A 16-foot dune used to stand at the north end of the boardwalk in Rehoboth Beach, Delaware. But in October, a nor'easter came along and bit off a few feet. And then a stronger storm in January demolished the rest.
"Yeah, it's going to take a while to get all of this straightened out," said William Frazier, a maintenance worker.
A couple days after the storm, Frazier and two other workers were shoveling sand from the boardwalk onto the beach below. Sand covered the entire boardwalk. Fragments of fences lay crumpled along the beach. Vegetation was uprooted and strewn about.
Delaware's senior U.S. Senator, Tom Carper, said this is what storm protection looks like. "The damage isn't to the boardwalk," he said. "The damage is not to businesses, to the homes, not to the streets. It's to the beach or the dune. Which have done their job."
In the weeks since, officials did find damage to bridges, boardwalks, homes and businesses. On February 18, Governor Jack Markell wrote to President Obama, asking for more than $2.5 million to help.
The destruction worries Tony Pratt, the shoreline administrator for Delaware's Department of Natural Resources and Environmental Control. He fears what will happen if another major storm comes along before communities can regroup.
"We'll be in even worse conditions, because then we'll have hardly any dune left," Pratt said.
The Army Corps of Engineers has plans to repair dunes along a couple of the beaches later this year, but projects in some of the really battered areas won't start until after the winter of 2017.
Since the early 2000s, more than $100 million in state and federal funds has been spent on building up less than seven miles of prime beachfront facing the Atlantic Ocean. Pratt says that money is well spent..
"We say the tourism that exists within Delaware's coast is extraordinarily valuable," he said. "If we can maintain these beaches for several more decades, we're going to see tremendous value out of that."
A 2012 report said Delaware's coastal economy contributes almost $7 billion per year to the state, nearly as much as agriculture. That's because the beaches draw so many visitors every summer.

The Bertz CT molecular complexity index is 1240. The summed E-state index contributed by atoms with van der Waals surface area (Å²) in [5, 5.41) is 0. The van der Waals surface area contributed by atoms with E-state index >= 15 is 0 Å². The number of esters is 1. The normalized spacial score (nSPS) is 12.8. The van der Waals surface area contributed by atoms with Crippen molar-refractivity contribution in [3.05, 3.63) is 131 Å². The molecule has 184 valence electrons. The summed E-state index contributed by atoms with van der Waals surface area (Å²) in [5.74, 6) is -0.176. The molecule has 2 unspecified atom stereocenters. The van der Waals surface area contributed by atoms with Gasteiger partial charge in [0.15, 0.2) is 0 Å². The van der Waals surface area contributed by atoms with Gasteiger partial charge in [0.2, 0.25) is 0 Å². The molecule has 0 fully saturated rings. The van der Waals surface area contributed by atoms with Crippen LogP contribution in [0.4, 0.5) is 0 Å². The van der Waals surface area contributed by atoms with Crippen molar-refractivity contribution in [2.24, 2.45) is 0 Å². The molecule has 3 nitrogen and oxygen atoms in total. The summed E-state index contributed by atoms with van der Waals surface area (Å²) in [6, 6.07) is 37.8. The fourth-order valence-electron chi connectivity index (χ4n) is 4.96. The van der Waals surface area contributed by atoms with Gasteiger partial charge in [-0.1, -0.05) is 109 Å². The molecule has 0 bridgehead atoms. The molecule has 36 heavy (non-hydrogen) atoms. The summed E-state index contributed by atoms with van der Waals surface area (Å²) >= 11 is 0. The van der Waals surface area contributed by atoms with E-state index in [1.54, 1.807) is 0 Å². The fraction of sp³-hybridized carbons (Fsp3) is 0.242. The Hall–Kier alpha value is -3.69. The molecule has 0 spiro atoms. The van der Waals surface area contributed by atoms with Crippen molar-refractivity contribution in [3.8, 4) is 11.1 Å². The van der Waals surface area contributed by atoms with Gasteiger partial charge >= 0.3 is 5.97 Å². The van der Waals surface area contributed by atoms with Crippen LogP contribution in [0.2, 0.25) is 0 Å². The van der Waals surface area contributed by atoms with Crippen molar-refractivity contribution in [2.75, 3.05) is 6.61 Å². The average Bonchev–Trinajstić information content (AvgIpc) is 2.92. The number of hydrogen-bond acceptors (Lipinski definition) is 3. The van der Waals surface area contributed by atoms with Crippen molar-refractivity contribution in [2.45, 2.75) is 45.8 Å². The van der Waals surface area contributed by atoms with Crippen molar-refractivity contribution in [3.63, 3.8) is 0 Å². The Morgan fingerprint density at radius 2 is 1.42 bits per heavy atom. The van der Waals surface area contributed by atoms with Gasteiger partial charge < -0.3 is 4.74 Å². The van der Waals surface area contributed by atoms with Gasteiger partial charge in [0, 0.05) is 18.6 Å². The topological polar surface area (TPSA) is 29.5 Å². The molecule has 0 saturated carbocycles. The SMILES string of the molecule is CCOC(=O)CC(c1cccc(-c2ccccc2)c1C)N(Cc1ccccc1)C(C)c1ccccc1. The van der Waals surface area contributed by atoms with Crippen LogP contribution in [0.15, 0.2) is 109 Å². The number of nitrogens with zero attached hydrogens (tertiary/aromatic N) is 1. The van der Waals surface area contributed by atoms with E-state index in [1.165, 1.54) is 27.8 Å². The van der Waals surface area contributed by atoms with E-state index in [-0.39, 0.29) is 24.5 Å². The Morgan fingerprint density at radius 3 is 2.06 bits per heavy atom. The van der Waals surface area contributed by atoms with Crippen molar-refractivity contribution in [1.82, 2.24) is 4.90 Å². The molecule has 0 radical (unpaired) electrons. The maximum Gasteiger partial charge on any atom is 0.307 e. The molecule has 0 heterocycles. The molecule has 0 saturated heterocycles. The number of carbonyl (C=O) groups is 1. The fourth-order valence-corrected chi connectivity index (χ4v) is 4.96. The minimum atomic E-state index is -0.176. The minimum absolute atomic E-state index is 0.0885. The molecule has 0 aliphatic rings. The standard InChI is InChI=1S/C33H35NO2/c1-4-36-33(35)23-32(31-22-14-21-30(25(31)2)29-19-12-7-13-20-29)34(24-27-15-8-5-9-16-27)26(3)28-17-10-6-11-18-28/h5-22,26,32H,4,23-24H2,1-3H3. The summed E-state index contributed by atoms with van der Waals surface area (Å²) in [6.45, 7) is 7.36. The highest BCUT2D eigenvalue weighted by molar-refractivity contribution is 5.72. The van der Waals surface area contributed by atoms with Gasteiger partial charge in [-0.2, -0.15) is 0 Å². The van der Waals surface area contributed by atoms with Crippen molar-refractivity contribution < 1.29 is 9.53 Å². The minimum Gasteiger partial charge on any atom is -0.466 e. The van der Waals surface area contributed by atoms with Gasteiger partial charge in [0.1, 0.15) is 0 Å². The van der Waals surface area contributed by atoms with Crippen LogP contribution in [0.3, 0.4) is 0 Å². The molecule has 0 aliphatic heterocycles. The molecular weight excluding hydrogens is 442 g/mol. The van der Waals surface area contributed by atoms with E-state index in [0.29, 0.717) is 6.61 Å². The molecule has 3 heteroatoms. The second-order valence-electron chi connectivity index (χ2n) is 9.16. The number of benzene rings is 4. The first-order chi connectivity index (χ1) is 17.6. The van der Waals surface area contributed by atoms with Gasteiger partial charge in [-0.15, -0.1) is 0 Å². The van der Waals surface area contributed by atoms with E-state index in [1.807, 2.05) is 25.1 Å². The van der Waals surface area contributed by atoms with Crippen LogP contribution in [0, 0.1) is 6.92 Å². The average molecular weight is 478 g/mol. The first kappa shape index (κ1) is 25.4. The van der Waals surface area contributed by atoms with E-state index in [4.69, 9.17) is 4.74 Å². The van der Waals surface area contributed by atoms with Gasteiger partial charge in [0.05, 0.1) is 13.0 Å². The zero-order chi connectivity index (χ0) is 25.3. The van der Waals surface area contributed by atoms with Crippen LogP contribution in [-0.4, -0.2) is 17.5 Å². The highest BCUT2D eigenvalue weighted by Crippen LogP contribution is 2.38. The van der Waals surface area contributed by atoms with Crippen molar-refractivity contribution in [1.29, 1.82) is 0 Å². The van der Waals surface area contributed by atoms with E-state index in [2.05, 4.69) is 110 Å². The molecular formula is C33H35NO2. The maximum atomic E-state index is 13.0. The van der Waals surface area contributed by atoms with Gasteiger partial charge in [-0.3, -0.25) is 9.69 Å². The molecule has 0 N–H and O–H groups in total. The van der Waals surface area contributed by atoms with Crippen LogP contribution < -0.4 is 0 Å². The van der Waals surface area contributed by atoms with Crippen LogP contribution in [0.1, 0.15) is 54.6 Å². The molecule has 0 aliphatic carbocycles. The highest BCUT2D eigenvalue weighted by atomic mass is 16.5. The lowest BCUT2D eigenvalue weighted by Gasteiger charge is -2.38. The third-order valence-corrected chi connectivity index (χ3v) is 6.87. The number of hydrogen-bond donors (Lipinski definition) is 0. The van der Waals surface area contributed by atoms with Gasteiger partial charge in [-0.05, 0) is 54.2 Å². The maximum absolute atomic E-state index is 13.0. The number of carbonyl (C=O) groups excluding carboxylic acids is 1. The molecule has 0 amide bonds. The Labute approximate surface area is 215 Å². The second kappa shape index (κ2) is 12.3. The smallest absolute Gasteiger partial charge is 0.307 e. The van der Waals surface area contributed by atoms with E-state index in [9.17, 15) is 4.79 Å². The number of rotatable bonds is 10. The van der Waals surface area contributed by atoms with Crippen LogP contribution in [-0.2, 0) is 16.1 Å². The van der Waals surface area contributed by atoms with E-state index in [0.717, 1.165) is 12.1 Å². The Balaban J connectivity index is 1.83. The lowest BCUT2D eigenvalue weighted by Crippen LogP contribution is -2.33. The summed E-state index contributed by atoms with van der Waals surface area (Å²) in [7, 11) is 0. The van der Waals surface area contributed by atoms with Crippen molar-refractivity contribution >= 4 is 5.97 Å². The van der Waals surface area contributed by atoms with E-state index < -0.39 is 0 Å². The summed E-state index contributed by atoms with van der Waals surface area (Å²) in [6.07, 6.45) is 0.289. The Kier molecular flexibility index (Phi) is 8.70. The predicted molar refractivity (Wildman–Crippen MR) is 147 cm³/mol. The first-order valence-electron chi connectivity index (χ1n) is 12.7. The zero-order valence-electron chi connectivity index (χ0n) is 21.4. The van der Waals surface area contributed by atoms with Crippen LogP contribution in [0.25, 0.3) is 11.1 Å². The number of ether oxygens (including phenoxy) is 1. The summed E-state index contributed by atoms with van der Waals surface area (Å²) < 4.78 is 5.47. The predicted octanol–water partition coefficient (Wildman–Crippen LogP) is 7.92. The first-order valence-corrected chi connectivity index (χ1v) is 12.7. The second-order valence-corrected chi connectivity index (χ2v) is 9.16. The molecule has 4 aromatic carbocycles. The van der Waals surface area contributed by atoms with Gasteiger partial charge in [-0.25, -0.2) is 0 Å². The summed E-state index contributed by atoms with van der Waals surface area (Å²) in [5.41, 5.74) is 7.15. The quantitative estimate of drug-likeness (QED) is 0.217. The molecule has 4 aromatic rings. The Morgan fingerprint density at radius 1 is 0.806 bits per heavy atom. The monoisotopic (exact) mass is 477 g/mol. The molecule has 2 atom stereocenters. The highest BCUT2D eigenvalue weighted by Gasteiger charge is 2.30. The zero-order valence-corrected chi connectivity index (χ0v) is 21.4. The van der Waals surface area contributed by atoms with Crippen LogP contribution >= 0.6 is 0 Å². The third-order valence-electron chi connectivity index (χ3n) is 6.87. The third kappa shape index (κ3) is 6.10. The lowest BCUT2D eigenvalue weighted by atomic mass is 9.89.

And more of those tourists are staking out real estate claims. More seasonal homes are being constructed and bought. Recently, the value of the home rental market in the county where the most popular beaches are rose past $1 billion for the first time. And more retirees are choosing to settle down here, too.
"It goes back to the quality of our beaches, our water, the quality of life experience have when they come to Delaware's beaches," said Linda Parkowski, the state tourism director. "It's a really nice area to visit and it's very vibrant."
But as nice as these beaches are in fair weather, they're increasingly vulnerable to storms and rising seas.
The beach towns are well aware of these threats. That's why many of them have changed their building codes. For example, the first floor in a new house has to be at least 18 inches higher than the flood level on FEMA's map.
But while measures like these and building higher dunes can help protect communities now, local environmentalists believe there needs to be a better long-term, less costly strategy to defend the beaches from storm damage.
Coastal scientist Art Trembanis at the University of Delaware said the way officials address the public after extreme weather has become like a broken record.
"There's often a quick response to say, 'hey we did it, we survived in these places. And this defense system survived,'" Trembanis saud. "And that's great, and that's testament to the fine engineering work that goes into those different defenses, but it's a bit like celebrating surviving the first round of a title fight with Mike Tyson."
Tony Pratt at the Department of Natural Resources knows that eventually, it will become more expensive to maintain the beaches than they're worth. But for now, this is all they can do.
"Until that tipping point, we're going to keep doing what we're doing," he said.
Though it's not certain yet how the state will pay for the dune repairs this year.